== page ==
Collection & Mission

Our Mission

The John D. Burns Archives, of Trinity College School,

  • Preserves the holdings of Trinity College School for use by present students, alumni, faculty, staff, parents, administrators, volunteers, the Board of Governors and public researchers
  • Acquires records of Trinity College School and other records related to its history and historiography
  • Promotes an understanding and use of records through description, automation, researcher service and classroom initiatives
  • Works to ensure adequate facilities are available for the retention, preservation, servicing and research use of such records

Our Mandate

The John D. Burns Archives, a department of Trinity College School, is the official repository for the records of Trinity College School from 1865 to present. The archives selects, describes and preserves the records of historical value for the School.

Archives Fonds

Scope and content of the collection

The records consist of the history of Trinity College School. The collection consists of school publications; newspapers and articles written about the School’s history regarding buildings, headmasters, faculty and students; photographs; student files and academic records; correspondence; diaries; financial ledgers; pamphlets and programmes; student admission cards and ledgers; artwork; films; albums; compact discs and cassettes; and ephemera. All records were produced since the School’s inception in 1865.

Date of creation

1865

Administrative history

The School has been collecting records pertaining to its history since 1865. Trinity College School was opened in 1865 as a preparatory school for the University of Toronto’s Trinity College. The School was founded by Reverend W.A. Johnson and began as an Anglican school in Weston, Ontario with nine students. The School is now a non-denominational school with Anglican roots, located in Port Hope, Ontario. The School’s student population is approximately 550. The School has both a Senior and a Junior School with education beginning in Grade 5. The School’s archives reveal the rich history of this academic institution and serve as an excellent source of history for alumni, academic researchers, faculty, students and support staff. The sphere of functional responsibility of the archives is to preserve the history of the institution and the people involved.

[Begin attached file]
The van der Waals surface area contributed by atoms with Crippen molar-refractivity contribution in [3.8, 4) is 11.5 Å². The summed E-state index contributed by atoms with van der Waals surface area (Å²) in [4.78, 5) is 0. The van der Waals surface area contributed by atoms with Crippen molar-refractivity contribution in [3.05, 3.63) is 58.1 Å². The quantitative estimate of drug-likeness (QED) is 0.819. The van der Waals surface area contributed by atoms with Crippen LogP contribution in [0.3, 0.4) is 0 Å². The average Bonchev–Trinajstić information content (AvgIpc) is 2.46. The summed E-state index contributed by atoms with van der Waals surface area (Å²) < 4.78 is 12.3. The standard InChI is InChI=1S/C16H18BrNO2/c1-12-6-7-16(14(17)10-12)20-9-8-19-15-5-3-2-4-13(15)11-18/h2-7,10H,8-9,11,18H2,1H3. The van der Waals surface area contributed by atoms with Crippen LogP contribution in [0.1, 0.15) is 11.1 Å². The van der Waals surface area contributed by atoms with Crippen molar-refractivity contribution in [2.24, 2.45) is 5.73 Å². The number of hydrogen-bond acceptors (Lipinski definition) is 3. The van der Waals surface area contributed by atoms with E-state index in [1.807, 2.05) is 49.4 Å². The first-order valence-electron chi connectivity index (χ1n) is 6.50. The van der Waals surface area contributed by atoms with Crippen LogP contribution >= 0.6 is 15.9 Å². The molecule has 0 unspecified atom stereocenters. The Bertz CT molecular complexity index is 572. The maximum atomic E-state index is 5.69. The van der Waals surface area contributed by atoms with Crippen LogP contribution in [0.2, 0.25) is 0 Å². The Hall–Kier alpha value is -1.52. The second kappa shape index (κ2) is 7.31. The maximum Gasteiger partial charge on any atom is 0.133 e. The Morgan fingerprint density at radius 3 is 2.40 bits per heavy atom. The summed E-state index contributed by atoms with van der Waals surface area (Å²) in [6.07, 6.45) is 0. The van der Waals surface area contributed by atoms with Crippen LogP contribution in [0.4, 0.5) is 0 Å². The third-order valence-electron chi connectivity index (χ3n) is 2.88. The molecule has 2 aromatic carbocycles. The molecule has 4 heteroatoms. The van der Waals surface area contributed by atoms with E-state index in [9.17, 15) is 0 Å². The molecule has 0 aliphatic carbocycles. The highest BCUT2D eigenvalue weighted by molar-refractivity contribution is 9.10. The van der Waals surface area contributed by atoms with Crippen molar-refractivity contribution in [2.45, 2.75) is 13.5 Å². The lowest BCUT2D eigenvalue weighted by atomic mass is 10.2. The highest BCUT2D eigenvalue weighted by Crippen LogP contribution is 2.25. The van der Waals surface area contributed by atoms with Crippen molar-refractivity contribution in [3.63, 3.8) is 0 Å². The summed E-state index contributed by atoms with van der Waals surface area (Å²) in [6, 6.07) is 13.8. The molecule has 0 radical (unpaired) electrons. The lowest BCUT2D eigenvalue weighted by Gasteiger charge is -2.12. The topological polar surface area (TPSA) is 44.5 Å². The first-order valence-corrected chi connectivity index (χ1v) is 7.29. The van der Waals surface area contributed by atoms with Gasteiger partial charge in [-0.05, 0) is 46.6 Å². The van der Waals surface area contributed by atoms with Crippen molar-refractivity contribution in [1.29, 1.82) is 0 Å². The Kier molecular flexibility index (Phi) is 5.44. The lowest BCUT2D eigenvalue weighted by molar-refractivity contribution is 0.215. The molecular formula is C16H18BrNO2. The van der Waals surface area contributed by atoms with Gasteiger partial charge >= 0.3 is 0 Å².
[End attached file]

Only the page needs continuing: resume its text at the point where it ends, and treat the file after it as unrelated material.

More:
Custodial history

The records are currently stored in the W.A. Johnson Classroom Block, the main building for the School’s social sciences department. There is also an overflow storage area located on the fourth floor of the School’s Fessenden Wing.

The John D. Burns Archives is staffed by a School archivist, a member of the faculty with a Masters of Arts in history and archival studies and an archival assistant, a member of staff with an master's degree in library and information studies. All positions are part-time.

The John D. Burns Archives is not open on a regular basis. However, our archivists are willing to meet with visitors by appointment. Donations of items of interest to the archives that fall within the scope of our acquisitions policy are gratefully received.